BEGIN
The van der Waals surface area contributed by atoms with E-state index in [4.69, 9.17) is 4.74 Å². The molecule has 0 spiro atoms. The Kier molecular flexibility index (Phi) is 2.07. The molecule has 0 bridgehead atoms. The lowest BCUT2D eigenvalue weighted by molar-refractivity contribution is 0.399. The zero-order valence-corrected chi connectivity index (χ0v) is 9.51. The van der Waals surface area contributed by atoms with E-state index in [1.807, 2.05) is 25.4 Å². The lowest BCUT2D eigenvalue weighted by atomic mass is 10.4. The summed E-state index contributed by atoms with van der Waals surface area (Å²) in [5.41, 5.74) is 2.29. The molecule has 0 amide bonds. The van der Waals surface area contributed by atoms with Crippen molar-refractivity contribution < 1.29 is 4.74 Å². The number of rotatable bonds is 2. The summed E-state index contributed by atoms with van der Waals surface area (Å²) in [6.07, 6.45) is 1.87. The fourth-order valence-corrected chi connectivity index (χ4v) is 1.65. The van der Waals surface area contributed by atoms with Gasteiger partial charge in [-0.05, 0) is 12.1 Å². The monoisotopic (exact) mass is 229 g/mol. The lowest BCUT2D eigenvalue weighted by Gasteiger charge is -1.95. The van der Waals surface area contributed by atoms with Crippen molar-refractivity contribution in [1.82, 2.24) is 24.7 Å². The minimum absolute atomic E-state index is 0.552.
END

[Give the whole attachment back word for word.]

The van der Waals surface area contributed by atoms with E-state index in [4.69, 9.17) is 4.74 Å². The molecule has 0 spiro atoms. The Kier molecular flexibility index (Phi) is 2.07. The molecule has 0 bridgehead atoms. The lowest BCUT2D eigenvalue weighted by molar-refractivity contribution is 0.399. The zero-order valence-corrected chi connectivity index (χ0v) is 9.51. The van der Waals surface area contributed by atoms with E-state index in [1.807, 2.05) is 25.4 Å². The lowest BCUT2D eigenvalue weighted by atomic mass is 10.4. The summed E-state index contributed by atoms with van der Waals surface area (Å²) in [5.41, 5.74) is 2.29. The molecule has 0 amide bonds. The van der Waals surface area contributed by atoms with Crippen molar-refractivity contribution < 1.29 is 4.74 Å². The number of rotatable bonds is 2. The summed E-state index contributed by atoms with van der Waals surface area (Å²) in [6.07, 6.45) is 1.87. The fourth-order valence-corrected chi connectivity index (χ4v) is 1.65. The van der Waals surface area contributed by atoms with Gasteiger partial charge in [-0.05, 0) is 12.1 Å². The monoisotopic (exact) mass is 229 g/mol. The lowest BCUT2D eigenvalue weighted by Gasteiger charge is -1.95. The van der Waals surface area contributed by atoms with Crippen molar-refractivity contribution in [1.82, 2.24) is 24.7 Å². The minimum absolute atomic E-state index is 0.552.